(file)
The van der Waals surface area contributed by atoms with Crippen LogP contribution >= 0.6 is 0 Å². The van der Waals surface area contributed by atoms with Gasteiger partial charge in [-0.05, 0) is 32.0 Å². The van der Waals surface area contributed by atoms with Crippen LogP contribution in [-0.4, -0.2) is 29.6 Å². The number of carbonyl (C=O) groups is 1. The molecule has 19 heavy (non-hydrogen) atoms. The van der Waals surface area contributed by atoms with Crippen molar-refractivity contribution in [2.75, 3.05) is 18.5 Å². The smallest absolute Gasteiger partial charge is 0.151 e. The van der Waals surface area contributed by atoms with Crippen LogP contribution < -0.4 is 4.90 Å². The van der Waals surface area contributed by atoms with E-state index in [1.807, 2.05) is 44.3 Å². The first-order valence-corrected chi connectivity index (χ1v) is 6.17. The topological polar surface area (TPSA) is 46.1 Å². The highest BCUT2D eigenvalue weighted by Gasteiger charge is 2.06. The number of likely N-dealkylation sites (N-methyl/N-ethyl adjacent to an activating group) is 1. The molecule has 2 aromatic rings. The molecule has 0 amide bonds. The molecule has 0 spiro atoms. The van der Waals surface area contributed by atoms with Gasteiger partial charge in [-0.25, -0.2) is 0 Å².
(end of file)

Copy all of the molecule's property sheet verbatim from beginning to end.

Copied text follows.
The van der Waals surface area contributed by atoms with Crippen LogP contribution >= 0.6 is 0 Å². The van der Waals surface area contributed by atoms with Gasteiger partial charge in [-0.05, 0) is 32.0 Å². The van der Waals surface area contributed by atoms with Crippen LogP contribution in [-0.4, -0.2) is 29.6 Å². The number of carbonyl (C=O) groups is 1. The molecule has 19 heavy (non-hydrogen) atoms. The van der Waals surface area contributed by atoms with Crippen molar-refractivity contribution in [2.75, 3.05) is 18.5 Å². The smallest absolute Gasteiger partial charge is 0.151 e. The van der Waals surface area contributed by atoms with Crippen LogP contribution < -0.4 is 4.90 Å². The van der Waals surface area contributed by atoms with E-state index in [1.807, 2.05) is 44.3 Å². The first-order valence-corrected chi connectivity index (χ1v) is 6.17. The topological polar surface area (TPSA) is 46.1 Å². The highest BCUT2D eigenvalue weighted by Gasteiger charge is 2.06. The number of likely N-dealkylation sites (N-methyl/N-ethyl adjacent to an activating group) is 1. The molecule has 2 aromatic rings. The molecule has 0 amide bonds. The molecule has 0 spiro atoms. The van der Waals surface area contributed by atoms with Gasteiger partial charge in [-0.25, -0.2) is 0 Å².